Back to Life IS Back for season 2
One of the more pleasing discoveries of the last decade on TV has been the emergence of Daisy Haggard. Those lucky few of us who enjoyed Episodes well remembered Haggard’s scene-stealing role as a network assistant who only seemed to speak in moans — even when she gave birth. Two years ago, she began co-starring with Martin Freeman in Breeders, a superb BBC-FX collaboration about two fortyish parents with difficult children and parents. I was understandably delighted that Haggard was recognized with a Best Actress nomination from the HCA after being ignored by the Emmys this year.
Understandably, I thought that because Haggard was busy on Breeders that she had left behind the project she developed in conjunction with the BBC and Showtime in 2019, Back to Life. Haggard plays Miriam, a woman who has served eighteen years in prison for murder and has been released. The small coastal town that she returns to hasn’t forgiven her for her crime, and to say her return to society is painful is an understatement. Windows are broken, foul things are left on her doorstep, and a life-sized dummy of her beaten and bruised is delivered to her parents’ home. Her parents, Caroline and James are not equipped to deal with her: Caroline’s been having an affair with a much younger man (who gave her Chlamydia) and Oscar is obsessed with being green to the point of insanity. Her only support are her former best friend Mandy, Janice her parole officer, and her next door neighbor, who she tentatively becomes friends with. Things have just been lousy for her in the first season, and they actually got worse in the finale when the community had a meeting to exile her and she ended up learning that Mandy had, inadvertently, been the cause of the death that sent her to prison.
This could just as easily be a setup for the British version of Rectify, were it not for the fact that Back to Life is a comedy. As Miri tries to acclimate herself back to society, most of the threat are far sillier than they are angry. The community meeting where they try to say she should be exiled, bogs down when one of the older members wants to discuss ‘the parking on Dixon Street’ and all the other sins of the community come out in awkward fashion. The series didn’t tell a complete story, but given the way so many British series work I wasn’t sure I’d see Back to Life again. Imagine how pleased I was when it returned last night.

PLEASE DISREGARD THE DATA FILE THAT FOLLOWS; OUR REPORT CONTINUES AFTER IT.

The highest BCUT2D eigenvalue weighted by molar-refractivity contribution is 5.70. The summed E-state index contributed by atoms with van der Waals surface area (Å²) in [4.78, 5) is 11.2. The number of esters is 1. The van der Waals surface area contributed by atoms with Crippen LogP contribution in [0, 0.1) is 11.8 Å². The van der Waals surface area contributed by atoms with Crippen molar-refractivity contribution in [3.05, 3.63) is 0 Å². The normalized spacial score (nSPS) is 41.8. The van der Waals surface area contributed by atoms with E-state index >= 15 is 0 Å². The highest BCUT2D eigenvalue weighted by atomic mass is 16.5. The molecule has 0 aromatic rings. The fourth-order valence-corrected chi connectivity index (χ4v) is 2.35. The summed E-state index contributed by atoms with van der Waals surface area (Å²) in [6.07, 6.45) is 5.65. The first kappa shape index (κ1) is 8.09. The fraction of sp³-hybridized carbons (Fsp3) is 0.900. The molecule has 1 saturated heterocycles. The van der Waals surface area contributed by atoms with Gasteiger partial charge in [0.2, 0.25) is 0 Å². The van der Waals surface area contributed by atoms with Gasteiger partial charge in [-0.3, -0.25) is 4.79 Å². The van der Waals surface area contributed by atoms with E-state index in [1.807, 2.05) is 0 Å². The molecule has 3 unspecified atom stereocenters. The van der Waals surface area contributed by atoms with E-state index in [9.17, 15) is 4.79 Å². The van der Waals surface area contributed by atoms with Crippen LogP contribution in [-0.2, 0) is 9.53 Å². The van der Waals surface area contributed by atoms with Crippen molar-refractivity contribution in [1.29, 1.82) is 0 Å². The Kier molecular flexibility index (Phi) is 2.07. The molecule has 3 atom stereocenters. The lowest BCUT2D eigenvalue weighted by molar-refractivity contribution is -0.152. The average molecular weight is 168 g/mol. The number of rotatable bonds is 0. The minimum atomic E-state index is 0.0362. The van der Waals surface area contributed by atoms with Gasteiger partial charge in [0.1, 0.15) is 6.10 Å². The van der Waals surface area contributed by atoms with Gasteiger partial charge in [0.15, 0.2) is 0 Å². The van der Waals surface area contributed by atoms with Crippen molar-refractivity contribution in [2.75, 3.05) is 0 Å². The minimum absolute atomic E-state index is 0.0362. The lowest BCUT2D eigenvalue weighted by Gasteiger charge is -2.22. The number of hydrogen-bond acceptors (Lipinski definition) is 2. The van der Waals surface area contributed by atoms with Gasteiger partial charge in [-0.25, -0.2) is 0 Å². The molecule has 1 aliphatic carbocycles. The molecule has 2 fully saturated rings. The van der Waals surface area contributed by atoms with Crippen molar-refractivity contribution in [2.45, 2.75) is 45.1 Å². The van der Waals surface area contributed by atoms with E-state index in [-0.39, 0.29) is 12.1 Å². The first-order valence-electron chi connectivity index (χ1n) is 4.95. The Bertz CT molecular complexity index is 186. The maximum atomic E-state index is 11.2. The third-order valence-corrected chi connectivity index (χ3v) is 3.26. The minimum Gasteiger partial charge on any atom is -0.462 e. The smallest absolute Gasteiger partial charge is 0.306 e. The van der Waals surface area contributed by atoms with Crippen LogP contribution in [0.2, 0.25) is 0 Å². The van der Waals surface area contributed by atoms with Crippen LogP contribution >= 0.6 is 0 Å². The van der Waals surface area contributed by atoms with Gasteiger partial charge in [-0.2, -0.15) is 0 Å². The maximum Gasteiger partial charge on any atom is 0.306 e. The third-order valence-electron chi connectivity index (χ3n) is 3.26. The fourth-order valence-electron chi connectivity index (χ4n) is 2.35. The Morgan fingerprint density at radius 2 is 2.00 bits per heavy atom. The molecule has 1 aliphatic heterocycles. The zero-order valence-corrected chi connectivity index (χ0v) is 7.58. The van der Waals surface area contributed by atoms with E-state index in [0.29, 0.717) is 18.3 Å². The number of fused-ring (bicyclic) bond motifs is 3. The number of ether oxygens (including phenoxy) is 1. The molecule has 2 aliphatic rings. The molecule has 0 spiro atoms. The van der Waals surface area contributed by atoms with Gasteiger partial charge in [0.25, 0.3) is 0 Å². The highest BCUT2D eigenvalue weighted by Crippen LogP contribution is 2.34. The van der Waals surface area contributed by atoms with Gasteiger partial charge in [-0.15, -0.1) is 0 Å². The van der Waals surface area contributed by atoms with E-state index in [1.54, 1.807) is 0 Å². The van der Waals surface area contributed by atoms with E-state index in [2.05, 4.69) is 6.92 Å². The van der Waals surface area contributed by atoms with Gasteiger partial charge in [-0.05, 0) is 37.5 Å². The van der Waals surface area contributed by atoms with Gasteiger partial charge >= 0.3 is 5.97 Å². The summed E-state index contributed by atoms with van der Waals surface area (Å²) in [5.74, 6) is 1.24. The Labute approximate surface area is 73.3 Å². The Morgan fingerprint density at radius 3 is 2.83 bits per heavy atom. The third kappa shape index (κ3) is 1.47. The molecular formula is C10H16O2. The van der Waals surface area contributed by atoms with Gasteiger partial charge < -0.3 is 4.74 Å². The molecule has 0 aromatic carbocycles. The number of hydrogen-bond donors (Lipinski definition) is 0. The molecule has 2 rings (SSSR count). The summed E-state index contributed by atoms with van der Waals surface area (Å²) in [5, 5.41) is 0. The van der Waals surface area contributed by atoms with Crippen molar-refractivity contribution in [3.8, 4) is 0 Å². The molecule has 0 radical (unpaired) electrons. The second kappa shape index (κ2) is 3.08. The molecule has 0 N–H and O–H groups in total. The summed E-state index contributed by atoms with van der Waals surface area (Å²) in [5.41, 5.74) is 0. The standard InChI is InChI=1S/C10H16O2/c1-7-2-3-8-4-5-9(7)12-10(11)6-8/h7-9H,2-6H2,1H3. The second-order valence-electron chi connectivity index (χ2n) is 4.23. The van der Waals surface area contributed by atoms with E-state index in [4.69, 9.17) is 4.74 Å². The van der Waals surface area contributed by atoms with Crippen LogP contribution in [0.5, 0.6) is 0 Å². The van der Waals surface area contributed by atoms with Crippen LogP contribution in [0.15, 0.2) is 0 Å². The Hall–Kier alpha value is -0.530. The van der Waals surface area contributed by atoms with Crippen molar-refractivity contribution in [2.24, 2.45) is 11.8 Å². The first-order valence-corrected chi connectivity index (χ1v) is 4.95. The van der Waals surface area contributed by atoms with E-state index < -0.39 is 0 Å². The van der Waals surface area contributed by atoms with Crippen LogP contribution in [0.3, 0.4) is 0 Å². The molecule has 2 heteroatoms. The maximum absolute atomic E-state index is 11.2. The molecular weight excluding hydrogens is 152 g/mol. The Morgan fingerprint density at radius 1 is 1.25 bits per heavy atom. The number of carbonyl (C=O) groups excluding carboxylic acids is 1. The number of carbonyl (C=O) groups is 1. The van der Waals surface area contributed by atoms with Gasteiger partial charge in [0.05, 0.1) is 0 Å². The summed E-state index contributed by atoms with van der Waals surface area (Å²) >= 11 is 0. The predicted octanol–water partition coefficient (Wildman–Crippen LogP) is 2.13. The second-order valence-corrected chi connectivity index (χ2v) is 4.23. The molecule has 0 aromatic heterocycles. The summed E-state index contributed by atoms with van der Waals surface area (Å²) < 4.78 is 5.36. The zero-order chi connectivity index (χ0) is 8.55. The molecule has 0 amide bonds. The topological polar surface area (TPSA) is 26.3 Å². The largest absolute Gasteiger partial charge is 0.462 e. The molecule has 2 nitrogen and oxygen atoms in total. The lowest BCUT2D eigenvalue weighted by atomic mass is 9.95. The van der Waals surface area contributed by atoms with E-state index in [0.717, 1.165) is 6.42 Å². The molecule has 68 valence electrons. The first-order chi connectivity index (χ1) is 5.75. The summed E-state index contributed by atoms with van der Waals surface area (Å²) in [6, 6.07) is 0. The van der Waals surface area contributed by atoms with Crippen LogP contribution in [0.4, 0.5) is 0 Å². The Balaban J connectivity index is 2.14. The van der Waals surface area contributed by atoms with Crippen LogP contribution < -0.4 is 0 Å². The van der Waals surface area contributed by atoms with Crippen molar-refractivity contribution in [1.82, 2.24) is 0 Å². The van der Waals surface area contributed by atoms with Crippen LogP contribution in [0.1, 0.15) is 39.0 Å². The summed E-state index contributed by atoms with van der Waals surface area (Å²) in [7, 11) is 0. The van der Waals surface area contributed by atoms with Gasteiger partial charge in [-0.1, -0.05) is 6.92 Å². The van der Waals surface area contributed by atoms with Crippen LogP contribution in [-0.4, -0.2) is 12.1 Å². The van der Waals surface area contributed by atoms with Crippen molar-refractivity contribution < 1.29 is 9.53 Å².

It’s been six weeks since Miri got out of prison and apart from a ridiculous hair style (which she is proud of) things haven’t improved, despite her optimism to Joy. She isn’t talking to parents (she using a boom box to play recorded messages), Mandy refuses to accept her ‘forgiveness’, her job at a supermarket is kind of a mess, and her relationship with her neighbor isn’t going very well. Finally, she reaches the point where she moves out of her parent’s flat and in with Mandy and her husband (who each have a hysterical reaction) which would be progress…if the father of the girl Miri murdered had not just returned to town.
What none of this makes clear is how funny this show is. Haggard is equal parts sweet and angry and everybody’s reaction to everything is so quintessentially English that you can’t help but smile. Joy gives a long speech in which she speaks of portents of evil, we cut to this sinister stranger… and Miri says: “You’re probably just hungry.” Miri’s father using a vile curse word to describe her, and immediately afterwards it’s very clear he never used it before and doesn’t know what it means. (He has to Google it in a later scene.) And when Miri storms into Mandy’s apartment and they bury the hatchet, her husband spoils the mood by running in with a heavy object, something that they admonish him for doing and then Mandy says: “You really took your time, by the way.”
Oh, make no mistake there is darkness at the center of Back to Life: we do get the images of a life that has been wasted to this point and the utter lack of forgiveness of the community despite knowing the facts. But the approach they take are so badly handled and so awkward that you can’t help but smile at the silliness of it. Yes, the community wants to form a mob, but because they’re British they ask everything if they’re fine with it a dozen times. A person who tries to bully Miri at her job at the supermarket is so pathetic and so easily cowed that you actually feel sorry for him for trying
Back to Life is charming, sad and humorous all at the same time. It is a triumph for Haggard on all fronts. It’s going to take time for Miri to win acceptance anywhere. It’s going to take far less time for Haggard to win the recognition she deserves for the series she’s leading and the ones that are sure to come afterward.
My score: 4.25 stars.